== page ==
Fourth from right Gerhard Hütz, EIB Group Chief Compliance Officer, and fourth from left Jorge Dajani, World Bank Group Chief Ethics Officer


From left to right: Pierre Gramegna, Minister of Finance of Luxembourg / Shaolin Yang World Bank Group, Managing Director and Chief Administrative Officer/ EIB President Werner Hoyer

The European Investment Bank and the World Bank jointly held the “Ethics and Corporate Culture Conference 2019” in the EIB Luxembourg headquarters on 6 June. The conference brought together a full room of 150 experts and participants from Ethics, Compliance, Regulation, Behavioural Science and Artificial Intelligence and it was opened by EIB President Werner Hoyer, Pierre Gramegna, Minister of Finance of Luxembourg, and Shaolin Yang, Managing Director of the World Bank Group.

In his opening remarks, EIB President Werner Hoyer emphasised the importance of ethics for public International Financial Institutions (IFIs) such as the EIB Group and the World Bank Group:

“As International Financial Institutions, we are duty-bound to invest in the public good. We are driven by the desire to improve people’s lives and invest in the future and therefore we must lead by example and be ethical in everything we do.”

On behalf of the World Bank Group, Managing Director and Chief Administrative Officer Shaolin Yang reaffirmed the importance of ethics in development and emphasised International Financial Institutions must exert strong ethical leadership in the world.

“The challenges of development—the challenges of improving the lives of others—are not purely economic or financial. They are ethical,” Yang said.  “As collectives of nation-states—the European Investment Bank, the World Bank Group and other IFIs—believe in, and work toward, the ethical necessity of global cooperation to improve lives and societies. And as financial institutions, we take an ethical stance toward the use of the public funds entrusted to us to achieve this mission,” he said.

Pierre Gramegna, Minister of Finance of Luxembourg, added that ethics and corporate cultures would also be influenced by climate action and sustainability debates.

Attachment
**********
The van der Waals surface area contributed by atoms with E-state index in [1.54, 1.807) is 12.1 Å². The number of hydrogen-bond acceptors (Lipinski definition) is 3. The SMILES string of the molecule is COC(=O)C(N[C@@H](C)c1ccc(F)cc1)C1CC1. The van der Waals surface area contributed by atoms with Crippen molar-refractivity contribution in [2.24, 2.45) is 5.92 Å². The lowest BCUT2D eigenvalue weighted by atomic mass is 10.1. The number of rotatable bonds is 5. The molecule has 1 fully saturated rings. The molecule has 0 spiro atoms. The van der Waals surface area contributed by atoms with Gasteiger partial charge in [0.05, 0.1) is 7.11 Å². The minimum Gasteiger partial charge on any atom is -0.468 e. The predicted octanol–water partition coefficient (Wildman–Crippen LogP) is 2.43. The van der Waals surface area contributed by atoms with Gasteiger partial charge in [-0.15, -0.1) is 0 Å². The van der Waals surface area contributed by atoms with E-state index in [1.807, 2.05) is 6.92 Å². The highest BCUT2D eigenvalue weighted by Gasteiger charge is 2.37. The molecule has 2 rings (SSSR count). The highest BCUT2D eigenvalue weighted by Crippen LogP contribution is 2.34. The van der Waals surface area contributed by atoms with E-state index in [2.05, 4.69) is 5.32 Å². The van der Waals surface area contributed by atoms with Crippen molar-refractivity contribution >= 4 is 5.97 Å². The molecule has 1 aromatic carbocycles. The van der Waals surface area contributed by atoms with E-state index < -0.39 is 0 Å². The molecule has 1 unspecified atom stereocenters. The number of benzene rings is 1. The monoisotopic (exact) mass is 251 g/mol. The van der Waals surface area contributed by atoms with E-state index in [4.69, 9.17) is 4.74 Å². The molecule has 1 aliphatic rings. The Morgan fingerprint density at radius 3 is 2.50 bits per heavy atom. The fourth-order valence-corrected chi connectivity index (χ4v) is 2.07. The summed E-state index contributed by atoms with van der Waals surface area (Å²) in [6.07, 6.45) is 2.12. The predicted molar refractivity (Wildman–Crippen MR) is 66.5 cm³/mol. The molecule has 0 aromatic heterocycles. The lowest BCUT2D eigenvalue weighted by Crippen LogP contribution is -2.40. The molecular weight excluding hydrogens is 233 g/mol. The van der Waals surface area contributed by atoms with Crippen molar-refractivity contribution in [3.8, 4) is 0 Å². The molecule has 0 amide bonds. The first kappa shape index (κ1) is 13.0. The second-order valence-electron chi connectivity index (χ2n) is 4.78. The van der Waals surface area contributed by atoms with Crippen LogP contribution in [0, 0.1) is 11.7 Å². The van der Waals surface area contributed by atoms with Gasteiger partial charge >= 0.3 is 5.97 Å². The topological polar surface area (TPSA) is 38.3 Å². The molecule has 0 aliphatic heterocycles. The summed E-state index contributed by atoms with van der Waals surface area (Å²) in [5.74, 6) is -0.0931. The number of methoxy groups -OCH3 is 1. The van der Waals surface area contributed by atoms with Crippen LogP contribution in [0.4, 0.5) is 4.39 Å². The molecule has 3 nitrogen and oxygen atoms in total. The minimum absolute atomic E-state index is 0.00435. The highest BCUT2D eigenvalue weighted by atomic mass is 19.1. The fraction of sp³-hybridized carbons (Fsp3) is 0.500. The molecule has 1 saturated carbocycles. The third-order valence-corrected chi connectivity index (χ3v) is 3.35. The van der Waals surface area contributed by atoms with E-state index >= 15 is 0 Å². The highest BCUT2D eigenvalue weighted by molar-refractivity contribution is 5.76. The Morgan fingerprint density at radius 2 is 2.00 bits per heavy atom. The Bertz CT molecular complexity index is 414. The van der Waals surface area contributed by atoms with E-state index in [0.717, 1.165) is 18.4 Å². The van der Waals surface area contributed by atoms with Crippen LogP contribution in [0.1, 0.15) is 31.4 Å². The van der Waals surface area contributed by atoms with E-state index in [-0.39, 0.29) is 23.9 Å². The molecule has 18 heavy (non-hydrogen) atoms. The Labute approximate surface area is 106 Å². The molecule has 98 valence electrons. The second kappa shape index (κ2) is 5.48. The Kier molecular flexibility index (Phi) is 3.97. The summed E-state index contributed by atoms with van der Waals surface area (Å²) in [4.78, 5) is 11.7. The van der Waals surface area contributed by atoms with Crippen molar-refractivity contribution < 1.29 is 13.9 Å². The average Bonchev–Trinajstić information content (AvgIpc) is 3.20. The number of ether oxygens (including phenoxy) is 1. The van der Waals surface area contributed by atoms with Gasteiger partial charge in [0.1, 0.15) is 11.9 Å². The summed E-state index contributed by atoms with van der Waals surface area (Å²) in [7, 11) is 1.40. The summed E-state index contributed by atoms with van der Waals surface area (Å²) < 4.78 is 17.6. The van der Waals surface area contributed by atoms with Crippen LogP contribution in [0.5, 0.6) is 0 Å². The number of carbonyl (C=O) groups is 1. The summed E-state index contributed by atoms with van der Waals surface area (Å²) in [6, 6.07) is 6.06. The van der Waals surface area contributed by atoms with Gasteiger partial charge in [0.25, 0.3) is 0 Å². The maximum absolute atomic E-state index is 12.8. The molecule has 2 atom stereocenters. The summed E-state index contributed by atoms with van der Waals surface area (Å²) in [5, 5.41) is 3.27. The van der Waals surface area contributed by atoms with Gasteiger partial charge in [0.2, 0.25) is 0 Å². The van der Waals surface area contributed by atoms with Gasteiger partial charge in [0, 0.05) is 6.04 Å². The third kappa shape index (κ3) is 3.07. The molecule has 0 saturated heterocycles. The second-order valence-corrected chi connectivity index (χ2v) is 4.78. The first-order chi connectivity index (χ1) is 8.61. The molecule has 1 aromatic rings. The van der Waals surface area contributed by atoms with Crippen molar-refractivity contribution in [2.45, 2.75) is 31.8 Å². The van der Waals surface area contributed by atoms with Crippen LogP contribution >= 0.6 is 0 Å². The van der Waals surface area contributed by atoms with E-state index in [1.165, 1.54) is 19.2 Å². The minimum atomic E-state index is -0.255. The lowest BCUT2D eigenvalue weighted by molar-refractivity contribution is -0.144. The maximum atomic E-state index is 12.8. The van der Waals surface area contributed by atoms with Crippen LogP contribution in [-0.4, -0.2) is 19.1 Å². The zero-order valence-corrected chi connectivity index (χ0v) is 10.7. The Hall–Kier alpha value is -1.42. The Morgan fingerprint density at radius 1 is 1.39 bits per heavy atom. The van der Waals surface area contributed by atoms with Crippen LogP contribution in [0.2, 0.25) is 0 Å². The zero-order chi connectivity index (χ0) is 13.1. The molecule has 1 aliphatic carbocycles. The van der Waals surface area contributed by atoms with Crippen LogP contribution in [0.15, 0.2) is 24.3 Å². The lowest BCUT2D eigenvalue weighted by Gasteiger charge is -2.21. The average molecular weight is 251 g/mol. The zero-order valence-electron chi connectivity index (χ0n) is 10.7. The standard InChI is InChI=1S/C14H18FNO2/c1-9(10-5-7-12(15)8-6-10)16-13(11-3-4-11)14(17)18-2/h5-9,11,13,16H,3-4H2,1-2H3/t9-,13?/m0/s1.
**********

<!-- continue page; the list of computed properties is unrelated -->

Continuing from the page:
“In everything we do, we have to take climate change into account. Some people seem to get tired to hear about it, but this is just the beginning. It will shape not only ethics but also corporate culture in the years to come.”


The conference broadly covered main elements and challenges of International Financial Institutions’ ethics programmes, corporate culture, regulatory developments, and the impact on compliance, performance, efficiency and staff motivation. Panel sessions on behavioural science, data and information solutions, artificial intelligence and digital ethics gave insights into the latest and future developments.

Why do ethics and compliance culture matter?

Compliance culture and ethics have become increasingly important in the corporate and banking world over the past decade: regulators are intrusively vetting financial institutions, shareholders are articulating their concerns stronger than ever, and more NGOs are challenging organisation’s behaviours, holding them accountable towards the public.

Campaigns which have become viral such as the ‘Me too’ are examples of this changing environment. They raised awareness and encouraged lengthy discussions over inappropriate behaviour and sexual harassment. Increasingly, ethics and integrity are becoming a crucial criterion for managerial evaluation. A decade ago, half of all CEO dismissals were triggered by poor financial performance and less than a tenth by “ethical lapses”. However, in 2018, 39% of departures were due to ethical issues; financial performance only accounted for 35%.

Behavioural science and ethics and compliance

The field of behavioural business ethics and compliance is a relatively new way of thinking about the means to manage the ethics-driven transformation of an institution’s corporate culture. As rules, norms and laws alone are not sufficient in preventing unethical behaviour, the field looks into understanding what drives human behaviour and how to incentivise ‘good’ behaviour.

During the panel on “How can behavioural science support ethics and compliance”, participants debated the question “Why do good people do bad things” and presented the current state of research and concepts on nudging behaviour.

Artificial Intelligence: Ethics of the future

“Are we being reduced to data subjects?”, “Should we use this technology at all?”, “How to cope with bias and Artificial Intelligence (AI)?” “How does AI affect responsibility and accountability?” The conference panel: “Ethics of the future: corporate culture and artificial intelligence”, showed that ethics could contribute to the development and design of AI by asking the right questions. However, the debate also made clear that - although Artificial Intelligence has the potential to change the world as we know it - we are just beginning to grasp its possibilities and dangers.

IFI Ethics Initiative

The Conference, organised by the EIB Group Compliance function OCCO and the World Bank Group Ethics and Business Conduct function, was also the launch point of an IFI Ethics initiative.

Gerhard Hütz, EIB Group Chief Compliance Officer, and Jorge Dajani, World Bank Group Chief Ethics Officer, pointed out the importance of Ethics and the role model of IFIs in this respect.